LAHORE -Alarming trends regarding torture in custody were witnessed where more than 57 per cent of the accused in Pakistan say they were tortured during investigation while 51 per cent said that their families bribed police to ensure safety during detention, a study carried out by Democratic Commission for Human Development (DCHD) revealed.

The figures shared at a press conference at Lahore Press Club on Tuesday read: “Despite clear court verdicts 44 per cent of the women accused were made to stay overnight at the police station.”  The DCHD, on the eve of international day against torture, along with Institute for Peace and Secular Studies and FC College announced to launch national campaign against torture which would run for two years. The campaign is being run in collaboration with Foundation Open Society Institute Pakistan (FOSIP).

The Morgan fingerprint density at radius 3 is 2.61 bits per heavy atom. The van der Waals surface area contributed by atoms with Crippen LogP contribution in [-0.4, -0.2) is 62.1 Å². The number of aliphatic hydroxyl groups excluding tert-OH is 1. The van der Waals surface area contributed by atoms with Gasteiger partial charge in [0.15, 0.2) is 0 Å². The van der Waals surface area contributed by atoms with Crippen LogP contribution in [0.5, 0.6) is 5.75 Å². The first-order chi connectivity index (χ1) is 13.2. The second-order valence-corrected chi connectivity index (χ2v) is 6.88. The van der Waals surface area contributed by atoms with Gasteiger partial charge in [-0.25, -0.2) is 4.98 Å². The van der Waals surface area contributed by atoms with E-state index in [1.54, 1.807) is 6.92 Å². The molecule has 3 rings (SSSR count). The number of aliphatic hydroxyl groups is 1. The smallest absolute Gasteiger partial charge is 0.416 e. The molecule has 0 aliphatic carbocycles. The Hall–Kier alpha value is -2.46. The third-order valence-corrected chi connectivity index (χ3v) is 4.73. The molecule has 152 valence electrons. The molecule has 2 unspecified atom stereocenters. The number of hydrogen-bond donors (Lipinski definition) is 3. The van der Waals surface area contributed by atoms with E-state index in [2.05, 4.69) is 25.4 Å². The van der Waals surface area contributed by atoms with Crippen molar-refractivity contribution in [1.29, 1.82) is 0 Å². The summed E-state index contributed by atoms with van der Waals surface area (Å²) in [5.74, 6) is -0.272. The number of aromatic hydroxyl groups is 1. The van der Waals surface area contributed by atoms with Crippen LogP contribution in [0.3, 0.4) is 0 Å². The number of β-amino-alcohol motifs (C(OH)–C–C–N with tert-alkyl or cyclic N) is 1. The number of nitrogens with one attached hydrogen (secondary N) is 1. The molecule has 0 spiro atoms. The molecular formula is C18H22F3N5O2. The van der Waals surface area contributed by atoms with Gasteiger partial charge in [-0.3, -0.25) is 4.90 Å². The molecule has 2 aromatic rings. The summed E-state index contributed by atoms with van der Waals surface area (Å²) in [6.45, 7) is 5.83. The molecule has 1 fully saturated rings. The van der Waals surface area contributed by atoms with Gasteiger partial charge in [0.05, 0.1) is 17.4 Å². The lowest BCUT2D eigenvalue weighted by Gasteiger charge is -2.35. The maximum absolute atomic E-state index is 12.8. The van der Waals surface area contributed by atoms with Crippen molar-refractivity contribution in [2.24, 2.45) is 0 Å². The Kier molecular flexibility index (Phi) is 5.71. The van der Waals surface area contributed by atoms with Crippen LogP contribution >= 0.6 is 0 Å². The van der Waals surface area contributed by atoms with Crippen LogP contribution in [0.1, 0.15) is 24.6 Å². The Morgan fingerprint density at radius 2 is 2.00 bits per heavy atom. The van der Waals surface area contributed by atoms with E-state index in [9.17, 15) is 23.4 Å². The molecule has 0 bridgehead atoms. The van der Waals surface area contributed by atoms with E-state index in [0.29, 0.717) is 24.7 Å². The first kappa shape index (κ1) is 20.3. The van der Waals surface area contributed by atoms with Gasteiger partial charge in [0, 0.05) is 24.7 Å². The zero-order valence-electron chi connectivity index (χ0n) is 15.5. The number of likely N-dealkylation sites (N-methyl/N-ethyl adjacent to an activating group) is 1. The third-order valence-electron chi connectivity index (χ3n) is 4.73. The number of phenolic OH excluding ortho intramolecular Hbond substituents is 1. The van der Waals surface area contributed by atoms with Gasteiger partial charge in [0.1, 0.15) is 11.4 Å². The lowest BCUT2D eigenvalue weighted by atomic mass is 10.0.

Addressing the press conference, DCHD ED Tanveer Jahan said that there was a dire need for the criminal justice system in Pakistan to be made compatible with international standards. Rights activist Wajahat Masood said the study found that all main pillars of the criminal justice system in Pakistan – prosecution, police, judiciary and prison - were found lacking in their duty towards state and the society.

“As many as 51 per cent of the accused were formally arrested after 10 days of detention and in vast majority of the cases magistrates remanded the accused without looking at the records and 81 per cent of the accused were not asked by magistrate on torture. 92 per cent of the accused were not medically examined after the remand.”

It was announced that the national campaign against torture would envisage an elaborate plan to raise awareness against torture.

Maryam Arif who conducted this research gave a short briefing on her report. Rabia Chaudhry Centre for Public Policy and Governance at FC College also shared the findings of her own report on torture – custodial torture and human rights: designing a policy framework for Pakistan - with the media. Abid Saqi Bhatti, President Lahore High Court Bar and Peter Jacob, executive secretary National Commission for Justice and Peace also shared their views on state of torture in custody in Pakistan.